Adverse local reactions to erythromycin solution include a burning  sensation at the time of application and drying and irritation of the skin.
The topical water-based gel is less drying and may be better-tolerated.
Metronidazole : Topical metronidazole is effective in the treatment of acne rosacea. The mechanism of action is unknown.
Topical use during pregnancy and by nursing mothers and children is n recommended.
Adverse local effects of the water-based gel formulation (MetroGel)  include dryness, burning, and stinging.
Caution should be exercised when applying metronidazole near the eyes to avoid excessive tearing.
Sodium Sulfacetamide: The mechanism of action is thought to be  inhibition of P acnes by competitive inhibition of p-aminobenzoic acid  utilization.
4% of topically applied sulfacetamide is absorbed so its use is  contraindicated in patients having hypersensitivity to sulfonamides.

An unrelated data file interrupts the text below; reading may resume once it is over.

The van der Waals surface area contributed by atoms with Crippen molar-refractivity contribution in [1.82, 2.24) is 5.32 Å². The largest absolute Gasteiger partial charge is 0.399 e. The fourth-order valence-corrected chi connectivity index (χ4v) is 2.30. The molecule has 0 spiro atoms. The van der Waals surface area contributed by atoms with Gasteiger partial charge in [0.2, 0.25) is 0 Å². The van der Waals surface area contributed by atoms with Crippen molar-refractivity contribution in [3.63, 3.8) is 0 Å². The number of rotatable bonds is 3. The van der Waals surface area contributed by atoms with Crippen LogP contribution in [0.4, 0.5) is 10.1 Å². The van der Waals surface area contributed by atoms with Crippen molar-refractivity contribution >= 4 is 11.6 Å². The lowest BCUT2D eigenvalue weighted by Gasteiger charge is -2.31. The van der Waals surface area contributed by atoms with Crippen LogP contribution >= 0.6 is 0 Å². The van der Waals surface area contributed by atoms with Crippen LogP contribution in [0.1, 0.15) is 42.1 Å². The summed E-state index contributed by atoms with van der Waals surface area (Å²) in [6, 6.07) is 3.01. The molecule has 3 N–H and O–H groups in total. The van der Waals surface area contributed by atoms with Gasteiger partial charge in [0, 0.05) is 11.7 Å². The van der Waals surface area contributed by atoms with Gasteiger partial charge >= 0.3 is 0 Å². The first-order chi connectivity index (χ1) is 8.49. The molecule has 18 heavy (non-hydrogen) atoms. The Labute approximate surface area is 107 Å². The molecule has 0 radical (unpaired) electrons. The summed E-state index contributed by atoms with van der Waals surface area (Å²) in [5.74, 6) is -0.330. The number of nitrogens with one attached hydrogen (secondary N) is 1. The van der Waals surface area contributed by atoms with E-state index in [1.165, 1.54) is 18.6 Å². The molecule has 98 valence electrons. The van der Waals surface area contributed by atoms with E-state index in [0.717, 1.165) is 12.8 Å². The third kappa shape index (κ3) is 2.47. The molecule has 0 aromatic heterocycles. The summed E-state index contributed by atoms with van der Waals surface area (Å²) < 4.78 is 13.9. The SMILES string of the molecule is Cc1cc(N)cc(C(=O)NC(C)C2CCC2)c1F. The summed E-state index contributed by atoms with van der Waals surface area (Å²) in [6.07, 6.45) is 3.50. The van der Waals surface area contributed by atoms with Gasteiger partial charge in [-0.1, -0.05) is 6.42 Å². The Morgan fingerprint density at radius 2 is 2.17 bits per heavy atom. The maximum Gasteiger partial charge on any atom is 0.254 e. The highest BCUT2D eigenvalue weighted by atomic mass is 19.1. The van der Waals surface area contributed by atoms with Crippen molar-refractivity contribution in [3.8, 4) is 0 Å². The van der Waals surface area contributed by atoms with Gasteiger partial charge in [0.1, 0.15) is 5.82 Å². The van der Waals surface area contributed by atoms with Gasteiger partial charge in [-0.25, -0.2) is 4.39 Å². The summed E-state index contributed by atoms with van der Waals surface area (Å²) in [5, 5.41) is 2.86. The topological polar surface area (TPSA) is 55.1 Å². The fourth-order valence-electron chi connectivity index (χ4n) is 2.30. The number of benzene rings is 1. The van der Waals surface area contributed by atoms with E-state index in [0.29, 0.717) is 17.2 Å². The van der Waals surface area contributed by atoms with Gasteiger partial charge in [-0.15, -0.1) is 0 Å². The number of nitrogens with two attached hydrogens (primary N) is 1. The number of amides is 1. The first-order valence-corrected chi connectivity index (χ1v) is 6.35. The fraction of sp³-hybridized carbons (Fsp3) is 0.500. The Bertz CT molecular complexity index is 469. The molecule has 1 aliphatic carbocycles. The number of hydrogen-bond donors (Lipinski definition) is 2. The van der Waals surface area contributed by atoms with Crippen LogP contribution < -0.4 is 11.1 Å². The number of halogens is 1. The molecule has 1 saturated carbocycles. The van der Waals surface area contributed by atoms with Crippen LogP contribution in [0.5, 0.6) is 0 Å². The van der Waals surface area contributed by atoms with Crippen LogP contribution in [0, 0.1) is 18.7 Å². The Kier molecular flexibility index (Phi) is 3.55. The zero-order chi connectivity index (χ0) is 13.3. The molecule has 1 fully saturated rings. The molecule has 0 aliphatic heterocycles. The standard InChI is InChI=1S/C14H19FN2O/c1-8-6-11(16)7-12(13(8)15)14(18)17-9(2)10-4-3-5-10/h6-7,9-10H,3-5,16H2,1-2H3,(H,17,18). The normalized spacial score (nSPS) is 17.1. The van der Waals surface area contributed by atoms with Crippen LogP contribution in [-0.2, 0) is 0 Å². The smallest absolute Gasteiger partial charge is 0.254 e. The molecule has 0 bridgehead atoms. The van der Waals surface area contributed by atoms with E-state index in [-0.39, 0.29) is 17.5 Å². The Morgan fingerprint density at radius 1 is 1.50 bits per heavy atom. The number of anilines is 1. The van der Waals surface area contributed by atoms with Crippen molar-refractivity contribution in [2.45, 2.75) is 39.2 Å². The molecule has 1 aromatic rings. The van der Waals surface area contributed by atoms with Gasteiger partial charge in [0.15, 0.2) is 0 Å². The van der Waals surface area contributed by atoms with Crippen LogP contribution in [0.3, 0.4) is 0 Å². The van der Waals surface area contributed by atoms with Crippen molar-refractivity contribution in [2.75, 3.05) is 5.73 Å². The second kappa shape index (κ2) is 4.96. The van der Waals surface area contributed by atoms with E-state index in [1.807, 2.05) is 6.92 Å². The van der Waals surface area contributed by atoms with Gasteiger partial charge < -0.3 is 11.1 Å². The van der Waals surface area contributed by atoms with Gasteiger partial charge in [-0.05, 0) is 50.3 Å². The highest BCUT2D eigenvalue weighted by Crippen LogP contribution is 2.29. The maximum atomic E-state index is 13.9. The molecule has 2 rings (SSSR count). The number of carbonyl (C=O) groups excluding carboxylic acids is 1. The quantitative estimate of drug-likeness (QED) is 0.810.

Antifungal Agents

Antifungal agents include:
1. Topical antifungalagents:

Topical imidazoles 
2. Oral antifungal agents:

Oral azoles

Topical Imidazoles

They have a wide range of activity against dermatophytes, Candida albicans and Pityrosporum orbiculare.
Once- or twice-daily application will result in clearing of  dermatophyte infections in 2-3 weeks.
The medication should be continued until eradication of the organism is confirmed.
Paronychial and intertriginous candidiasis can be treated by any of  these agents when applied three or four times daily.
Seborrheic dermatitis should be treated with twice-daily applications  of ketoconazole until clinical clearing is obtained.


Topical nystatin is used in cutaneous and mucosal candida infection.
It is not effective against dermatophytes.
Oral candidiasis (thrush) is treated by holding 5 mL (infants, 2 mL) nystatin oral suspension in the mouth for several minutes four time daily before swallowing.
An alternative therapy for thrush is to retain a vaginal tablet in the  mouth until dissolved four times daily.
Vulvovaginal candidiasis may be treated by insertion of 1 vaginal tablet twice daily for 14 days, then nightly for an additional 14-21 days.

Oral Azoles

Classified as :